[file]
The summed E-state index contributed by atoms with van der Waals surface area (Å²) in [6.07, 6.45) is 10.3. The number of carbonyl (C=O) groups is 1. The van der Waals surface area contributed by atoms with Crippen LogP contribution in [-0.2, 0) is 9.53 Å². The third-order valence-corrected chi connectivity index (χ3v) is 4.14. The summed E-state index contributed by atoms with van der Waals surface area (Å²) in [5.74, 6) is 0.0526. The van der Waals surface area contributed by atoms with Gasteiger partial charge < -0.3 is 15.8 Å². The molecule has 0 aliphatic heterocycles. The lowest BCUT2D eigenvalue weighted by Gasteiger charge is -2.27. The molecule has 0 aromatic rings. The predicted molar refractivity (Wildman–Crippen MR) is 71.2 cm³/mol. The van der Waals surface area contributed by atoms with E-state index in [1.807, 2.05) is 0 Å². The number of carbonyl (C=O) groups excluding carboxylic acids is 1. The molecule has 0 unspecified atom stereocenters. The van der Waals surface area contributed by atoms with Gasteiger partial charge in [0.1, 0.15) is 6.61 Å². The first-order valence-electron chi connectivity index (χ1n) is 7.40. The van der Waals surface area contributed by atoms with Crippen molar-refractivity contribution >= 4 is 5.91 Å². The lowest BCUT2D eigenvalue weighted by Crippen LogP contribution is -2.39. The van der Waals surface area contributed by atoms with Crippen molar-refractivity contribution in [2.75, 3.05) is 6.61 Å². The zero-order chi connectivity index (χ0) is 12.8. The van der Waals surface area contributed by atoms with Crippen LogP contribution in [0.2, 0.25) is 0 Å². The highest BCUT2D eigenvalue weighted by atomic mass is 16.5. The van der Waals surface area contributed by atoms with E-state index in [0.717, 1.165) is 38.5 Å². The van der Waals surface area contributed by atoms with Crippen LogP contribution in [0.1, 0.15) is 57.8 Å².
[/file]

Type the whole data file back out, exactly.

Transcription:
The summed E-state index contributed by atoms with van der Waals surface area (Å²) in [6.07, 6.45) is 10.3. The number of carbonyl (C=O) groups is 1. The van der Waals surface area contributed by atoms with Crippen LogP contribution in [-0.2, 0) is 9.53 Å². The third-order valence-corrected chi connectivity index (χ3v) is 4.14. The summed E-state index contributed by atoms with van der Waals surface area (Å²) in [5.74, 6) is 0.0526. The van der Waals surface area contributed by atoms with Gasteiger partial charge < -0.3 is 15.8 Å². The molecule has 0 aliphatic heterocycles. The lowest BCUT2D eigenvalue weighted by Gasteiger charge is -2.27. The molecule has 0 aromatic rings. The predicted molar refractivity (Wildman–Crippen MR) is 71.2 cm³/mol. The van der Waals surface area contributed by atoms with E-state index in [1.807, 2.05) is 0 Å². The number of carbonyl (C=O) groups excluding carboxylic acids is 1. The molecule has 0 unspecified atom stereocenters. The van der Waals surface area contributed by atoms with Gasteiger partial charge in [0.1, 0.15) is 6.61 Å². The first-order valence-electron chi connectivity index (χ1n) is 7.40. The van der Waals surface area contributed by atoms with Crippen molar-refractivity contribution >= 4 is 5.91 Å². The lowest BCUT2D eigenvalue weighted by Crippen LogP contribution is -2.39. The van der Waals surface area contributed by atoms with Crippen molar-refractivity contribution in [2.75, 3.05) is 6.61 Å². The zero-order chi connectivity index (χ0) is 12.8. The van der Waals surface area contributed by atoms with Crippen LogP contribution in [0.2, 0.25) is 0 Å². The highest BCUT2D eigenvalue weighted by atomic mass is 16.5. The van der Waals surface area contributed by atoms with E-state index in [0.717, 1.165) is 38.5 Å². The van der Waals surface area contributed by atoms with Crippen LogP contribution in [0.1, 0.15) is 57.8 Å².